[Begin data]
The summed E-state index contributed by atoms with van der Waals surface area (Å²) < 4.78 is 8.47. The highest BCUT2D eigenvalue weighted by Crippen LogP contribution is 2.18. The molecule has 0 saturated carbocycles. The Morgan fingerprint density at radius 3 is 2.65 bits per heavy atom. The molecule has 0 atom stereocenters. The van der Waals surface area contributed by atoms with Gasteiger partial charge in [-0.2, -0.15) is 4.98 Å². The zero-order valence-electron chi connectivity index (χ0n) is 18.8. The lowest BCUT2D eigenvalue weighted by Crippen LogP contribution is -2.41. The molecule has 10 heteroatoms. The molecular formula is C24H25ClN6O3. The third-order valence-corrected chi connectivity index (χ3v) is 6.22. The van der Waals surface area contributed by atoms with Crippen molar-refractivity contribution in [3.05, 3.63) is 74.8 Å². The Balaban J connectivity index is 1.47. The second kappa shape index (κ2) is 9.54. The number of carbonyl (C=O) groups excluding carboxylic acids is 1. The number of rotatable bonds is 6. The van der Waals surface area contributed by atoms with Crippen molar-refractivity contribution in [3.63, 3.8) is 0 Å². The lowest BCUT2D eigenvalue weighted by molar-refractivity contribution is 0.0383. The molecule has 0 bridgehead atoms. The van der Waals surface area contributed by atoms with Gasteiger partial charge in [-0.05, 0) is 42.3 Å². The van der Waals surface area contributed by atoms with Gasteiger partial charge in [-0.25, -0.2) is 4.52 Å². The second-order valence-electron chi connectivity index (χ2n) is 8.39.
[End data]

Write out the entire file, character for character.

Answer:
The summed E-state index contributed by atoms with van der Waals surface area (Å²) < 4.78 is 8.47. The highest BCUT2D eigenvalue weighted by Crippen LogP contribution is 2.18. The molecule has 0 saturated carbocycles. The Morgan fingerprint density at radius 3 is 2.65 bits per heavy atom. The molecule has 0 atom stereocenters. The van der Waals surface area contributed by atoms with Gasteiger partial charge in [-0.2, -0.15) is 4.98 Å². The zero-order valence-electron chi connectivity index (χ0n) is 18.8. The lowest BCUT2D eigenvalue weighted by Crippen LogP contribution is -2.41. The molecule has 10 heteroatoms. The molecular formula is C24H25ClN6O3. The third-order valence-corrected chi connectivity index (χ3v) is 6.22. The van der Waals surface area contributed by atoms with Crippen molar-refractivity contribution in [3.05, 3.63) is 74.8 Å². The Balaban J connectivity index is 1.47. The second kappa shape index (κ2) is 9.54. The number of carbonyl (C=O) groups excluding carboxylic acids is 1. The number of rotatable bonds is 6. The van der Waals surface area contributed by atoms with Crippen molar-refractivity contribution in [3.63, 3.8) is 0 Å². The lowest BCUT2D eigenvalue weighted by molar-refractivity contribution is 0.0383. The molecule has 0 bridgehead atoms. The van der Waals surface area contributed by atoms with Gasteiger partial charge in [-0.05, 0) is 42.3 Å². The van der Waals surface area contributed by atoms with Gasteiger partial charge in [-0.25, -0.2) is 4.52 Å². The second-order valence-electron chi connectivity index (χ2n) is 8.39.